Or else Congress will have to step in and revoke their Democratic fraternal chapter.
So how did the Iraqi government respond to its double-secret probation status and the looming Sept. 15 non-deadline?
“Toooo-ga! Tooo-ga! Too-ga! To-ga! Toga! Toga! Toga!”
Toga party? Maybe not, but the Iraqi parliament has decided to take August off, which is completely understandable if you were to ask Dean Bush’s press secretary Tony Snow, who said sympathetically, “You know, it's 130 degrees in Baghdad in August.”
The Iraqi parliment gathers for final days of partying before taking August off
Snow was reminded during the press conference held in the air-conditioned White House press room that the U.S. troops will be fighting throughout August in the same 130-degree heat. Snow responded to this keen observation, “You know, that’s a good point.”
You know, that’s two “you knows” in a row for Tony Snow. Maybe it’s time to evaluate Snow’s public speaking benchmarks, you know.
No worries, Maliki and the boys of parliament will still have two weeks to cram in and show progress towards the eight unsatisfactory benchmarks.
That’s plenty of time to pass an oil-revenue-sharing law, enact and implement legislation on de-Ba’athification reform and ensure the equitable distribution of hydrocarbon resources to all of the Iraqi people, establish a provincial elections law and provincial council authorities, establish a date for provincial elections, enact and implement legislation establishing a strong militia disarmament program to ensure that such security forces are accountable only to the central government and loyal to the constitution of Iraq, provide Iraqi commanders with all authorities to execute this plan, ensure that Iraqi security forces are providing even-handed enforcement of the law, increase the number of Iraqi security forces units capable of operating independently, ensure that Iraq’s political authorities are not undermining or making false accusations against members of the ISF and prepare local elections to help reconcile the country’s Shiite, Sunni and Kurdish factions.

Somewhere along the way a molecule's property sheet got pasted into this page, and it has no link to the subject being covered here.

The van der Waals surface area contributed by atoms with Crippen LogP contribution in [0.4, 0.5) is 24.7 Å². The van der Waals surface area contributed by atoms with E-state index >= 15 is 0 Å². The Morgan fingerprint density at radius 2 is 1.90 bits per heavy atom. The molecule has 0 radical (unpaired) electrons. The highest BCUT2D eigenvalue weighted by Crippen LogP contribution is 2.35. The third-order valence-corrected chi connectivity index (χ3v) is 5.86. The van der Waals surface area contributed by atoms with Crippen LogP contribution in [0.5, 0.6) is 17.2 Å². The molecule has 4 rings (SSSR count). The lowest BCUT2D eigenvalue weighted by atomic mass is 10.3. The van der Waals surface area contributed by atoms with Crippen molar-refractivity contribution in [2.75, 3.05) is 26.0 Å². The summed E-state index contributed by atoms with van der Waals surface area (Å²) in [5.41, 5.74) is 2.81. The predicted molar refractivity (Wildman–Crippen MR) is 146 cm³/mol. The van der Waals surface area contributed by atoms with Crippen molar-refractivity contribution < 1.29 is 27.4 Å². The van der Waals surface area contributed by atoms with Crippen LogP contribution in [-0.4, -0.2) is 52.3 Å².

Remember, the Iraqi government only has to show progress on these benchmarks, not accomplish any of the objectives spelled out by the U.S. Congress. That’s objective -- O-B-J-E-C-T-I-V-E.
Speaking of objectives, had the Iraq government been held to the same accountability measures spelled out in the No Child Left Behind Act, the U.S. government would have already stepped in and taken over government operations, assuming of course this has not already happened. Under the provisions of NCLB, or in this case, “No Civilian Left Behind,” the U.S. government would provide each Iraqi citizen a $2,000 voucher to transfer to another country of their choice. Furthermore, the United States would stop pumping more money into Iraq’s government until it has successfully shown that it’s reached the benchmarks and/or completely closed the Democracy gap.
The same could be said about Dean Bush and holding his administration accountable in regard to its Iraq war policies. The only problem, however, is that enforcement of the No Civilian Left Behind Act in the United States would be unenforceable, because, thanks to all the money spent on the war in Iraq, it would be just another unfunded mandate.
So until Sept. 15, when Gen. David Petraeus delivers his progress report on the Iraqi government’s progress toward achieving the congressional benchmarks, Maliki and the boys should heed one word of advice during their summer vacation in August: TOGA!
Originally Posted on "Iowa Independent"